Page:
"Well, the man in the moon of course," I answered her, wondering how old I was the first time someone told me about the man in the moon.

Heather lay quietly for just a second, and then, "Oh, Jesus."

A few days ago I asked Hallie what she did in science class that day.  She told me that they had each chosen a book to read about an animal, then they drew pictures of the animal, and then they got to give a short presentation telling what they had learned about their animal.

"Oh, that sounds fun.  What animal did you choose, Hallie?" I asked her.

"I chose the polar bear.  And then I was one of the kids that got to tell about it.  But they said it looked like a blue horse."

"Mr. Graham said your polar bear looked like a horse?"

"No, one of the kids said it did. But it was really a polar bear, mom."

I nodded my head and didn't think much more about the whole thing until we got home and I was tidying up the counter in the kitchen, you know that place where every single thing that ever comes into your home gets dumped?

And there it was, and I couldn't help but laugh. Just a tiny little bit, and I made sure no one was around first. Then of course I took a picture to show you.

Hallie's Polar Bear That Is Obviously Not A Blue Horse

She Calls Me Mother

Heather has taken to calling me mother, lately.  I like it.

We drove down to Texas to visit my Grandmother who will celebrate her 95th birthday soon, and to see some other family and friends.  We stayed at my Aunt Cathy and Uncle Larry's house, even though they were in Tennessee visiting Uncle Geoff at his place there.  I did get to see my cousin Brian who popped in at the tail end of our visit, so that was nice.

I never did make a phone call to Heidi, one of those things that I was perpetually going to do in five minutes as soon as this shoe was tied or that doll was found or that sandwich was made or this nose was wiped or what is it that eats up my five minutes I don't know but then suddenly they were gone and I never called her to see if we could get together and I'm really sorry about that, Heidi.  It isn't even my kids' fault with all their demands, it's mine because I can't keep track of what I am doing past all the distractions.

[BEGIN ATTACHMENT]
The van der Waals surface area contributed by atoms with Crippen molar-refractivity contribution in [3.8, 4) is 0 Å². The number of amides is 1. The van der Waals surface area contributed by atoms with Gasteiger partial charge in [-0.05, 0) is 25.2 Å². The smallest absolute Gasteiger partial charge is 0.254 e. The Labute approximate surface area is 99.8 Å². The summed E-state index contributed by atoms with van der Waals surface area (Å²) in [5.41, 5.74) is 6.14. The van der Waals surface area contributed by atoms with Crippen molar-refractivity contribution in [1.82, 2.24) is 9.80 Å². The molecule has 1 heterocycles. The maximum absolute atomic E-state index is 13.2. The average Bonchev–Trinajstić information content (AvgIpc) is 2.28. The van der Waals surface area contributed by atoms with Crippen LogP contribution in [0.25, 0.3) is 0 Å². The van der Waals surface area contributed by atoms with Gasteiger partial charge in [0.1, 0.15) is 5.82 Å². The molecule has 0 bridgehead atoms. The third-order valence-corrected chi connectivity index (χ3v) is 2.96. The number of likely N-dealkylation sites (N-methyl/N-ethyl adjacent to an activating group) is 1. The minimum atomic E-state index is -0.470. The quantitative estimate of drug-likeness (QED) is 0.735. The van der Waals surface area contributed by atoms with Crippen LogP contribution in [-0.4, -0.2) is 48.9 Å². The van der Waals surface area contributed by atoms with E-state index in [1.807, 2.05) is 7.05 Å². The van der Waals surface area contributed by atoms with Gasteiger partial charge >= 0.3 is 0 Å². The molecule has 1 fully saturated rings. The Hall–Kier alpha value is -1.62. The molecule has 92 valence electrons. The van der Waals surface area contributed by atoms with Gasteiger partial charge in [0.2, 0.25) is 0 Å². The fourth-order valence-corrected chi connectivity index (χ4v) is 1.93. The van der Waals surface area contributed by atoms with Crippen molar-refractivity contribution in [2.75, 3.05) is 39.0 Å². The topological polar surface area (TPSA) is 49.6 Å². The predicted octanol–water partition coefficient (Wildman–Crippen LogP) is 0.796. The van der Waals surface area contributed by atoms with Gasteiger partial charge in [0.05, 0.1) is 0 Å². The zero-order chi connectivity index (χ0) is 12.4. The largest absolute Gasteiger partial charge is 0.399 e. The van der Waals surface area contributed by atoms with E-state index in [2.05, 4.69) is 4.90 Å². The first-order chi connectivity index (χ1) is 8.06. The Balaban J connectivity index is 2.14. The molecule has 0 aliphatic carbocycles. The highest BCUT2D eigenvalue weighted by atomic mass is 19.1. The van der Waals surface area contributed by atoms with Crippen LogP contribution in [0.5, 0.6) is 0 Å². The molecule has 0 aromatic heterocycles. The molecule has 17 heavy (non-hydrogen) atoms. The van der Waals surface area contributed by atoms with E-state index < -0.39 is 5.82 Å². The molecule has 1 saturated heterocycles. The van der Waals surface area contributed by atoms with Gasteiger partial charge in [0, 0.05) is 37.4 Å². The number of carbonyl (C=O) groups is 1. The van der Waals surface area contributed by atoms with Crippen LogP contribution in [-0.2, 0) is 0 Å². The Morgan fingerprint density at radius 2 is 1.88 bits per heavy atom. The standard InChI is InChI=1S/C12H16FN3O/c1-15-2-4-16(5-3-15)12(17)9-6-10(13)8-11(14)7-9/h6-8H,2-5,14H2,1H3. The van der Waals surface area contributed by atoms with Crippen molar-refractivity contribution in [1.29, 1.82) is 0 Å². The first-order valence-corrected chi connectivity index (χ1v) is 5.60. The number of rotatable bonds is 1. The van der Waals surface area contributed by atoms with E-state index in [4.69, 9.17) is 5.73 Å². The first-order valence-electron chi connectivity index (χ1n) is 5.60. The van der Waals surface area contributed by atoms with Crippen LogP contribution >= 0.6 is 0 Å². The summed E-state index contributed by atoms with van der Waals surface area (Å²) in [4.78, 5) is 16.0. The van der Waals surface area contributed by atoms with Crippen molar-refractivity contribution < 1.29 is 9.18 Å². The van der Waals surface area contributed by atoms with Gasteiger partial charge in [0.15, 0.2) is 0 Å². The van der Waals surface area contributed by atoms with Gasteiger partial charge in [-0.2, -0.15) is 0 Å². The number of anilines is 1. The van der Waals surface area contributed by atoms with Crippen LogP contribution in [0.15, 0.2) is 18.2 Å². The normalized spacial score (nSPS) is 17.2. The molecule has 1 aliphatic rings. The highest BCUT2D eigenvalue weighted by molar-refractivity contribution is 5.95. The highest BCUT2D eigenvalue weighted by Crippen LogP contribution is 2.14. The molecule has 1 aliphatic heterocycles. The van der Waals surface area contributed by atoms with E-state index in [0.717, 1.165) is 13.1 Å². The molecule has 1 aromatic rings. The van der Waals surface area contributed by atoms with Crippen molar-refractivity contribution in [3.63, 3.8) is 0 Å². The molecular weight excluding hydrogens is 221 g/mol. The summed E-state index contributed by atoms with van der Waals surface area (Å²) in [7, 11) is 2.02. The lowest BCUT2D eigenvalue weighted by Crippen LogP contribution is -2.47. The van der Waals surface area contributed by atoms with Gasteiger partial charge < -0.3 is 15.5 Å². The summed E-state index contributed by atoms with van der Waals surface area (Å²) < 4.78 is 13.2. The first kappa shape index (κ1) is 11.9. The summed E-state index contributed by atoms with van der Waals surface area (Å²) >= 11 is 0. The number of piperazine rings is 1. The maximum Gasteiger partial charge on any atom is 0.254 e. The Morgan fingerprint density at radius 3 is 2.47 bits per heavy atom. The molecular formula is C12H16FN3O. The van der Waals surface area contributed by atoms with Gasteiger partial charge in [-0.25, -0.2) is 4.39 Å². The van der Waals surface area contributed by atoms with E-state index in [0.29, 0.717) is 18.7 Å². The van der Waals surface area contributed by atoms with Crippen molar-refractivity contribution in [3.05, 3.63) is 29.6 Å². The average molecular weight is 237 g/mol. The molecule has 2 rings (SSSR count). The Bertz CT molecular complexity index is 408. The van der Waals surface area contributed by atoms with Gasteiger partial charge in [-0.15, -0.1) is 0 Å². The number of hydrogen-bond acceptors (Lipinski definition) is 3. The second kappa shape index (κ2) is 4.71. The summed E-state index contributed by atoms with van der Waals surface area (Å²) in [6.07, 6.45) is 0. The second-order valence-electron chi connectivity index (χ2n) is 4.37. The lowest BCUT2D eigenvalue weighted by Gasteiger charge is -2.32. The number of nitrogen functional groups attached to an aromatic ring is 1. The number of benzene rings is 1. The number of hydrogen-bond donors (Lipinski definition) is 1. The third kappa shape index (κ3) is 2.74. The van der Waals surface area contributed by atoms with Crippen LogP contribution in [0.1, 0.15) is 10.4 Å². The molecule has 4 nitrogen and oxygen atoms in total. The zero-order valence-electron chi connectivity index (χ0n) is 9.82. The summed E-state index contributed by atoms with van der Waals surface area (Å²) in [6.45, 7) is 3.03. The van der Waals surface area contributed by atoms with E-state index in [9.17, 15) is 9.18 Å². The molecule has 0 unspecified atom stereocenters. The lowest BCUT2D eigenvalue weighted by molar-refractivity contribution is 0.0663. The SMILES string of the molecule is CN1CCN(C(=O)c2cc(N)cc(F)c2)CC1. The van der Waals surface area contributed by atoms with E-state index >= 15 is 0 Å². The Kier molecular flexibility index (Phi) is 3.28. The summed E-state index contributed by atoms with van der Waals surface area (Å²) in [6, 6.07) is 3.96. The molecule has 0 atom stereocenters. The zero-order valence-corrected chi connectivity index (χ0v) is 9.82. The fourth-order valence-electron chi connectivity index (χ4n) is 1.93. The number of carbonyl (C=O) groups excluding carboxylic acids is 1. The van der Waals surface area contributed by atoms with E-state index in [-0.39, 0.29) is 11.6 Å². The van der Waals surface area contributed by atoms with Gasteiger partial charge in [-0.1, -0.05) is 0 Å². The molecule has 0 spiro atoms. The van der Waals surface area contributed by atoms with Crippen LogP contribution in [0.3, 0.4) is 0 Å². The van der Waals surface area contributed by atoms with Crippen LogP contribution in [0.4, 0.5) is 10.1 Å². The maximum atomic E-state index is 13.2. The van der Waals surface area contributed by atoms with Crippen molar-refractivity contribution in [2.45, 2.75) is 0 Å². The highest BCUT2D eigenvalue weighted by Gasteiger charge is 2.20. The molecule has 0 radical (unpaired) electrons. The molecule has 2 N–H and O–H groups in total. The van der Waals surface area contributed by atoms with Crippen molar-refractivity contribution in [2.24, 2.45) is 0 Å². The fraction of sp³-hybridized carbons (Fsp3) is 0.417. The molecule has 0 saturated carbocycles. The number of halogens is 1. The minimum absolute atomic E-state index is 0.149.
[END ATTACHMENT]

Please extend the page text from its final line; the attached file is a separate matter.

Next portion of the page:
We also got to visit with my girl Al and hang out with her, and we got to visit Kristy and Chris and meet their hilarious little girls.  I hope to have pictures of those trips, someday. Maybe soon?

I also began working on the movie for Sarah J's birthday that I mentioned, so that is really something to look forward to.

Every day I sit down with Hazel and I look deep into her eyes and I say clearly enunciating the word, "Ma-ma". And she stares at me and she smiles and she drools and then she stands up and walks off to go see what sisters are doing and so even though I am pretty sure she says "dada" and even a mashed up version of "sisters" - sounds kind of like "de-s-ders!" She has yet to say "mama."

I'm resigned to it. By the time she starts really talking she will probably just call me "mother" anyway.

Good thing I'm used to it, yeah?

Monday, March 2, 2015

The Big Experiment

Yesterday, March 1 we started a big family food experiment.  For the entire month of March we aren't going to go to the grocery store, at all.  We are going to eat what is in our fridge, and freezer, what is in our cupboards and on our shelves for food storage.  We are going to keep records of what we have eaten, and what we wished we had more of at the end of the month.

The girls weren't terribly excited about our plan, Hallie is very sad that the milk will run out and we will have to drink powdered milk, or no milk at all.  But we are excited to see where the gaps are in our food storage, and how long we can actually survive on what we have, and make plans to improve the food we have stored.

Because you just never know, and it will be nice to know.  When March is over we will know.

Updates to come, I'm sure as we get into this thing and start figuring it out.  And suffering because the milk ran out.